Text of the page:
To determine the optimal price point for your Saas product, you first need to understand your customers’ perception of the value of your product.
Understanding the variance of our prospects value-perceptions includes a gamut of research techniques including relatively simple surveys. Ultimately, the knowledge you glean from your target market, or actual users, can provide actionable insights as to both the real and perceived value of your product, and guide you to the price-point that is most likely to drive the greatest revenue.
Choice-Based Analysis & Your Optimal SaaS Price Point
One method for identifying your product’s perceived value is choice-based conjoint (CBC) analysis. It is considered by many experts in the space to be one of the most accurate methods for determining an optimal price, and its application has increased over the years in different industries.
CBC analysis provides respondents with a choice of multiple product options and asks for a rating on which option or package they would most likely purchase. Respondents are given information on plan features and prices so that they can compare real and perceived value-based difference between the alternatives. This mimics dilemmas and trade-offs customers face everyday when deciding between products. CBC analysis also provides insights on the perceived importance of different features – especially useful in value-based and multi-tiered pricing.
When You Should Consider CBC Analysis
This surveying method is ideal if you have a more complex product with multiple features, and if your objective is to determine what features and options customers would prefer. It can also help you evaluate new offerings or variations thereof against your existing range of products and that of your competitors. Finally, as CBC is often used to study the relationship between price and demand, it’s especially useful when the price-demand relationship differs from brand to brand.
By understanding precisely how people make decisions and what they value in your products and services, you can determine the sweet spot or optimum level of features and services that balance value to the customer against cost to the company.
If you’re asking questions such as: should we build more features? should we bring our prices down? or what changes will hurt our competitors most?, then a CBC analysis may be useful for you.
But There are Many Additional Benefits We Haven’t Even Touched On Yet…
CBC is widely used for pricing and brand value studies. Chris Chapman of Google has discussed its many benefits, including:
- Ability to conduct a study via the Internet or paper-based surveys
- Allowing the researcher to include a “None” option for respondents, AKA: “I wouldn’t choose any of these”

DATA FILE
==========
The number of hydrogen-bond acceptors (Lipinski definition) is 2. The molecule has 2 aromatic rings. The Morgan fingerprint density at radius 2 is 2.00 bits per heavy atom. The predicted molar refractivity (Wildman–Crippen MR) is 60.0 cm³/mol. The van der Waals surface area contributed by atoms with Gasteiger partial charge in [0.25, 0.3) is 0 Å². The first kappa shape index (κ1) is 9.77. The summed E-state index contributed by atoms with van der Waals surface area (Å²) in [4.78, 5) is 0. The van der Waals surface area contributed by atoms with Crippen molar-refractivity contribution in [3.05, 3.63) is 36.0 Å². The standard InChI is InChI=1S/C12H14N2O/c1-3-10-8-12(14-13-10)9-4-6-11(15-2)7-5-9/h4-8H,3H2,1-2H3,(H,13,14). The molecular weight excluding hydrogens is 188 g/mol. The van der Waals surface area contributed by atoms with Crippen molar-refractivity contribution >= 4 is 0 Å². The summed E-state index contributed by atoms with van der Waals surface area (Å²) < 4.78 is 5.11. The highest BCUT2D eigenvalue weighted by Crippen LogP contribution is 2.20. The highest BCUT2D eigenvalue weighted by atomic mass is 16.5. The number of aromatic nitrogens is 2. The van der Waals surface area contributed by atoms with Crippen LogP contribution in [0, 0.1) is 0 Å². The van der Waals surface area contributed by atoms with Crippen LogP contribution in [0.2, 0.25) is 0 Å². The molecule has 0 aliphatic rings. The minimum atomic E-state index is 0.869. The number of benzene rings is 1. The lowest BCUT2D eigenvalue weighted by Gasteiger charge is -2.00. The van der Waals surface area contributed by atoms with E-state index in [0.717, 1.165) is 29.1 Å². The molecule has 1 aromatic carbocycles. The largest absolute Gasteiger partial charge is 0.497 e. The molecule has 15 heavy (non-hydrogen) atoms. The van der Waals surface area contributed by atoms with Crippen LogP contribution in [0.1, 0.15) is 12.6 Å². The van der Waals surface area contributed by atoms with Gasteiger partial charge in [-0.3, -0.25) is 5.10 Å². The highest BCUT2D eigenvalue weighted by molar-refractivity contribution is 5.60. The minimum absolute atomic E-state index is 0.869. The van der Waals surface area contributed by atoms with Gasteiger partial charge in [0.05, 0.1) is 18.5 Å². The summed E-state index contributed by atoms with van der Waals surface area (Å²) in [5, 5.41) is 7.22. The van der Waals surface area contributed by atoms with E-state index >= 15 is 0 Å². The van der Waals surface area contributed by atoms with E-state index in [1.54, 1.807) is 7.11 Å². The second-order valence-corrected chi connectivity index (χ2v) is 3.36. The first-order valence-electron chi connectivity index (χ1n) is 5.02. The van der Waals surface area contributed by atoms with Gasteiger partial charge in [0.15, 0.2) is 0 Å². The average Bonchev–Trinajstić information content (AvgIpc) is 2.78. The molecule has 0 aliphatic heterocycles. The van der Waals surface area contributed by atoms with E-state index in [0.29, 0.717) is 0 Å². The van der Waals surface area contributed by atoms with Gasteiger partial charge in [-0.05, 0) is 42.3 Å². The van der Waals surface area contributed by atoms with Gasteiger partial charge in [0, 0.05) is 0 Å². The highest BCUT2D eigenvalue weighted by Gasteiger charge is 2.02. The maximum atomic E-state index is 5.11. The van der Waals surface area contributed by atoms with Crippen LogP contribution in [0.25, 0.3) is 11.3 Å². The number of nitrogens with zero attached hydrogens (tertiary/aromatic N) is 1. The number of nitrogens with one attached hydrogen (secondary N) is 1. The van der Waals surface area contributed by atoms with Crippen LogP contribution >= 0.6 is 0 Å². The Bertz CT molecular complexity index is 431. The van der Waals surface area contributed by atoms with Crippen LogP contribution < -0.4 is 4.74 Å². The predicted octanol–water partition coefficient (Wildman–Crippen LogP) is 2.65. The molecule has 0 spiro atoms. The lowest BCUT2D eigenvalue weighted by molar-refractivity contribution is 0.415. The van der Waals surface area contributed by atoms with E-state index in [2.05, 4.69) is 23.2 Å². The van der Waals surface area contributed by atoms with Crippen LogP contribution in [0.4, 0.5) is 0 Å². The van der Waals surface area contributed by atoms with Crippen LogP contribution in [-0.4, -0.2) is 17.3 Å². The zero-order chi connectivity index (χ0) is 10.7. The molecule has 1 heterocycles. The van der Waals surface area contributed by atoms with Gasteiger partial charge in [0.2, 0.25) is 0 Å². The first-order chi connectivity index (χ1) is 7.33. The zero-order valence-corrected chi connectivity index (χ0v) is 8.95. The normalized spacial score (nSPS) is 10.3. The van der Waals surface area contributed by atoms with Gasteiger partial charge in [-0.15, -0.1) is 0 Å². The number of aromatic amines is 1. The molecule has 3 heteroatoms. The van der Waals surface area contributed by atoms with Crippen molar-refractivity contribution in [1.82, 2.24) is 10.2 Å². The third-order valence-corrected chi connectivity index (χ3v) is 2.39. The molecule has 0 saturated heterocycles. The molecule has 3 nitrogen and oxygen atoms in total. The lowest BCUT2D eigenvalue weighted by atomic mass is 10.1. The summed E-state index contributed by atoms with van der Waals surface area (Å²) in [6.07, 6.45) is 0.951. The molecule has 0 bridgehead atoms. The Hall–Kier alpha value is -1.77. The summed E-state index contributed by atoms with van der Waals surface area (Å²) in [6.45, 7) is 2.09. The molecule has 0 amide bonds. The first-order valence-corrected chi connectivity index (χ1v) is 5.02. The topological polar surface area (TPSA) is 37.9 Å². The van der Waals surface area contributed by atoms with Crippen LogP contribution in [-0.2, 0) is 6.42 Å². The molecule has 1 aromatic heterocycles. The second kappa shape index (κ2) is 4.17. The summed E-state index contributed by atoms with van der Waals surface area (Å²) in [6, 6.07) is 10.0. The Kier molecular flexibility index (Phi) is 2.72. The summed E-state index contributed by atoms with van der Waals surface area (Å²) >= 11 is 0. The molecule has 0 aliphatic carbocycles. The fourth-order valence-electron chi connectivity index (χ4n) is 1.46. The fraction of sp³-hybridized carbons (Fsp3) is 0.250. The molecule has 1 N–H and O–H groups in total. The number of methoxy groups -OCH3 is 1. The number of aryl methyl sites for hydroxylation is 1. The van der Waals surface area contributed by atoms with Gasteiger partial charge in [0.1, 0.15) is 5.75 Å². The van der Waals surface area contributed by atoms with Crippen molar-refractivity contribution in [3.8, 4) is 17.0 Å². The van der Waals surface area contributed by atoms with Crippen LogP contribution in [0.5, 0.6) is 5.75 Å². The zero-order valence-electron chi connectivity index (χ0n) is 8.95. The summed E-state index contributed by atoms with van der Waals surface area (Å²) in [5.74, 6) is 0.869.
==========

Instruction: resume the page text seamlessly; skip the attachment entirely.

- Providing greater robustness of results – particularly for pricing the product
- Enabling comparisons with fixed products or tasks, so you can test against an existing standard
- Providing real-time feedback on new products or variations of existing products
- Simulating the decisions your target consumers would make in the marketplace
- Providing insights on how a new product would be received in the marketplace
- Aiding in forecasting potential demand or market share
- Ability to deal with interactions
Ensure a successful CBC study by following these simple, general guidelines:
- Use focus groups or surveys with open-ended questions – this will help define your top features
- Keep options clear and as simple as possible
- Don’t have more than five or six features to choose from
- Follow general online survey technique best practices
- Test your survey
- Keep your survey to 15-20 minutes maximum
- Provide incentives – such as gift cards – to respondents
Moving from the Raw Data to Analysis and Interpretation
After you’ve finished the analysis, a range of statistical tools (typically included with software such as Sawtooth) analyzes which items customers choose or prefer from the product profiles.
This will help quantify what is driving the preference from the features and levels, but more importantly, it evaluates and compares each feature and level against one another.
Once you understand your customer’s needs, what they value and how they will use your SaaS product, you can then determine how much those customers would potentially pay for your service. This can be done successfully with a CBC method – especially if your product contains a lot of features, and you need to know what your audience prefers, and at which level. This wealth of data will help determine your product’s price sensitivity, enabling you to continuously correct and improve your pricing over time.